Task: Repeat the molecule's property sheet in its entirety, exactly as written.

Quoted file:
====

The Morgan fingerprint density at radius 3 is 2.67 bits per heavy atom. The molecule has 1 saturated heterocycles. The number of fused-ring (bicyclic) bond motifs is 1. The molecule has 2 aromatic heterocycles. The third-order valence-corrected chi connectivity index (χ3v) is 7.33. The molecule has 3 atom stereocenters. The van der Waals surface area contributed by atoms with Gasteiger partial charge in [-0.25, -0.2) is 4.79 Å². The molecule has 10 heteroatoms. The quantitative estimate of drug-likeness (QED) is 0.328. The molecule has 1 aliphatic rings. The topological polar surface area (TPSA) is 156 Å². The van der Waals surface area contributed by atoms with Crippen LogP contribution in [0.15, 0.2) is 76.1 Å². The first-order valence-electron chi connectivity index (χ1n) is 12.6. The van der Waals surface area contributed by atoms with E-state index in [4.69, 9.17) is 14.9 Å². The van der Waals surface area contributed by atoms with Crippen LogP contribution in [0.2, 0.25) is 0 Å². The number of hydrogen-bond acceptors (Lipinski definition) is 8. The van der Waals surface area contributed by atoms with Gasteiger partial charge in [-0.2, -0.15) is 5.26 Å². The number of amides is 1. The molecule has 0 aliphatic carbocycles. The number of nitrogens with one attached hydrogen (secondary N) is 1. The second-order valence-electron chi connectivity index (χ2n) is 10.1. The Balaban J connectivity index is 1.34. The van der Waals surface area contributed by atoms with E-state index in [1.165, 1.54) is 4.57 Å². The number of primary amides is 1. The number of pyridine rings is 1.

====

The Morgan fingerprint density at radius 3 is 2.67 bits per heavy atom. The molecule has 1 saturated heterocycles. The number of fused-ring (bicyclic) bond motifs is 1. The molecule has 2 aromatic heterocycles. The third-order valence-corrected chi connectivity index (χ3v) is 7.33. The molecule has 3 atom stereocenters. The van der Waals surface area contributed by atoms with Gasteiger partial charge in [-0.25, -0.2) is 4.79 Å². The molecule has 10 heteroatoms. The quantitative estimate of drug-likeness (QED) is 0.328. The molecule has 1 aliphatic rings. The topological polar surface area (TPSA) is 156 Å². The van der Waals surface area contributed by atoms with Crippen LogP contribution in [0.15, 0.2) is 76.1 Å². The first-order valence-electron chi connectivity index (χ1n) is 12.6. The van der Waals surface area contributed by atoms with E-state index in [4.69, 9.17) is 14.9 Å². The van der Waals surface area contributed by atoms with Crippen LogP contribution in [0.2, 0.25) is 0 Å². The number of hydrogen-bond acceptors (Lipinski definition) is 8. The van der Waals surface area contributed by atoms with Gasteiger partial charge in [-0.2, -0.15) is 5.26 Å². The number of amides is 1. The molecule has 0 aliphatic carbocycles. The number of nitrogens with one attached hydrogen (secondary N) is 1. The second-order valence-electron chi connectivity index (χ2n) is 10.1. The Balaban J connectivity index is 1.34. The van der Waals surface area contributed by atoms with E-state index in [1.165, 1.54) is 4.57 Å². The number of primary amides is 1. The number of pyridine rings is 1.